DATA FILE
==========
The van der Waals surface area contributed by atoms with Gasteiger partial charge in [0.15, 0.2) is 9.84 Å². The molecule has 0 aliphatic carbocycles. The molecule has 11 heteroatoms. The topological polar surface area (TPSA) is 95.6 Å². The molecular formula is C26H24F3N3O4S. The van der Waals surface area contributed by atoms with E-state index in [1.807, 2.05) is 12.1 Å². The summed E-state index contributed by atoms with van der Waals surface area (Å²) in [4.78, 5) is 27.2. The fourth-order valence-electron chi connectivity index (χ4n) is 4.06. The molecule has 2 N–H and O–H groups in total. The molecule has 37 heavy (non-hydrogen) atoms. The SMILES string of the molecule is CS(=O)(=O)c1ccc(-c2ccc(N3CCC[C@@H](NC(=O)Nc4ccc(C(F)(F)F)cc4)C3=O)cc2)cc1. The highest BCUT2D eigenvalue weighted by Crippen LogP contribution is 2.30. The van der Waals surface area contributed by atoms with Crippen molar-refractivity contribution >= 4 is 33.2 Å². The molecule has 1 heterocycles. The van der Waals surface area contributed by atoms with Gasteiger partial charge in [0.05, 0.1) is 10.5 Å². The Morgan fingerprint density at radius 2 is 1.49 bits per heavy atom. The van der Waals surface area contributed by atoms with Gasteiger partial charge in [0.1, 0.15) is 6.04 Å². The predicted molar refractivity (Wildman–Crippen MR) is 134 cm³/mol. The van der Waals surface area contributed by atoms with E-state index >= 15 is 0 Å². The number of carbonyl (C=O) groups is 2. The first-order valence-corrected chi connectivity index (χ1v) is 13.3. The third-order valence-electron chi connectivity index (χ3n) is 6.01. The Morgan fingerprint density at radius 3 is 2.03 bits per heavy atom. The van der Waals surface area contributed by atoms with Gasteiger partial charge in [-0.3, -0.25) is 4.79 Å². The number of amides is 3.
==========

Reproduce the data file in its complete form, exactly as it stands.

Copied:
The van der Waals surface area contributed by atoms with Gasteiger partial charge in [0.15, 0.2) is 9.84 Å². The molecule has 0 aliphatic carbocycles. The molecule has 11 heteroatoms. The topological polar surface area (TPSA) is 95.6 Å². The molecular formula is C26H24F3N3O4S. The van der Waals surface area contributed by atoms with E-state index in [1.807, 2.05) is 12.1 Å². The summed E-state index contributed by atoms with van der Waals surface area (Å²) in [4.78, 5) is 27.2. The fourth-order valence-electron chi connectivity index (χ4n) is 4.06. The molecule has 2 N–H and O–H groups in total. The molecule has 37 heavy (non-hydrogen) atoms. The SMILES string of the molecule is CS(=O)(=O)c1ccc(-c2ccc(N3CCC[C@@H](NC(=O)Nc4ccc(C(F)(F)F)cc4)C3=O)cc2)cc1. The highest BCUT2D eigenvalue weighted by Crippen LogP contribution is 2.30. The van der Waals surface area contributed by atoms with Crippen molar-refractivity contribution >= 4 is 33.2 Å². The molecule has 1 heterocycles. The van der Waals surface area contributed by atoms with Gasteiger partial charge in [0.05, 0.1) is 10.5 Å². The Morgan fingerprint density at radius 2 is 1.49 bits per heavy atom. The van der Waals surface area contributed by atoms with Gasteiger partial charge in [0.1, 0.15) is 6.04 Å². The predicted molar refractivity (Wildman–Crippen MR) is 134 cm³/mol. The van der Waals surface area contributed by atoms with E-state index >= 15 is 0 Å². The number of carbonyl (C=O) groups is 2. The first-order valence-corrected chi connectivity index (χ1v) is 13.3. The third-order valence-electron chi connectivity index (χ3n) is 6.01. The Morgan fingerprint density at radius 3 is 2.03 bits per heavy atom. The van der Waals surface area contributed by atoms with Gasteiger partial charge in [-0.3, -0.25) is 4.79 Å². The number of amides is 3.